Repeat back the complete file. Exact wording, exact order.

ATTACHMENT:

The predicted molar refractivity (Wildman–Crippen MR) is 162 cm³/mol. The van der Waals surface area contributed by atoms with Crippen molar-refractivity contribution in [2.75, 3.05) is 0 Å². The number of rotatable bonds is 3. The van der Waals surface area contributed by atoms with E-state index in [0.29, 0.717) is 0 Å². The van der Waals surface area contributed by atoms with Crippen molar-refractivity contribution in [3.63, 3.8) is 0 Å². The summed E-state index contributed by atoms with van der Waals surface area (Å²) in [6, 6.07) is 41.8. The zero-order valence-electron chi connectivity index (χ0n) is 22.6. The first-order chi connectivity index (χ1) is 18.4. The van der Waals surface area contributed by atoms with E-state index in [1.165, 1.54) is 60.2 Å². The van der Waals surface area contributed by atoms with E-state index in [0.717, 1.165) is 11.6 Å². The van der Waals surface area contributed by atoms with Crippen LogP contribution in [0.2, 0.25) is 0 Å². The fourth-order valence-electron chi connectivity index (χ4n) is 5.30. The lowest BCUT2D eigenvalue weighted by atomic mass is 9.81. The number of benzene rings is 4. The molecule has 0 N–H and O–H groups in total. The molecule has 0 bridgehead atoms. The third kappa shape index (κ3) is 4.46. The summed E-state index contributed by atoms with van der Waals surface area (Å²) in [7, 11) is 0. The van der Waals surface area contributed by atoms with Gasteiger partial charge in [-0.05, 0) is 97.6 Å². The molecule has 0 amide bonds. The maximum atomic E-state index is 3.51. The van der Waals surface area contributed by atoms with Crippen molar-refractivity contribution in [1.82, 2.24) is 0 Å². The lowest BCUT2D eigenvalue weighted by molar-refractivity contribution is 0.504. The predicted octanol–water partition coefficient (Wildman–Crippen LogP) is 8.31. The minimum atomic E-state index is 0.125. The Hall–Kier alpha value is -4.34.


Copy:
The predicted molar refractivity (Wildman–Crippen MR) is 162 cm³/mol. The van der Waals surface area contributed by atoms with Crippen molar-refractivity contribution in [2.75, 3.05) is 0 Å². The number of rotatable bonds is 3. The van der Waals surface area contributed by atoms with E-state index in [0.29, 0.717) is 0 Å². The van der Waals surface area contributed by atoms with Crippen molar-refractivity contribution in [3.63, 3.8) is 0 Å². The summed E-state index contributed by atoms with van der Waals surface area (Å²) in [6, 6.07) is 41.8. The zero-order valence-electron chi connectivity index (χ0n) is 22.6. The first-order chi connectivity index (χ1) is 18.4. The van der Waals surface area contributed by atoms with E-state index in [1.165, 1.54) is 60.2 Å². The van der Waals surface area contributed by atoms with E-state index in [0.717, 1.165) is 11.6 Å². The van der Waals surface area contributed by atoms with Crippen LogP contribution in [0.2, 0.25) is 0 Å². The fourth-order valence-electron chi connectivity index (χ4n) is 5.30. The lowest BCUT2D eigenvalue weighted by atomic mass is 9.81. The number of benzene rings is 4. The molecule has 0 N–H and O–H groups in total. The molecule has 0 bridgehead atoms. The third kappa shape index (κ3) is 4.46. The summed E-state index contributed by atoms with van der Waals surface area (Å²) in [7, 11) is 0. The van der Waals surface area contributed by atoms with Gasteiger partial charge in [-0.05, 0) is 97.6 Å². The molecule has 0 amide bonds. The maximum atomic E-state index is 3.51. The van der Waals surface area contributed by atoms with Crippen molar-refractivity contribution in [1.82, 2.24) is 0 Å². The lowest BCUT2D eigenvalue weighted by molar-refractivity contribution is 0.504. The predicted octanol–water partition coefficient (Wildman–Crippen LogP) is 8.31. The minimum atomic E-state index is 0.125. The Hall–Kier alpha value is -4.34.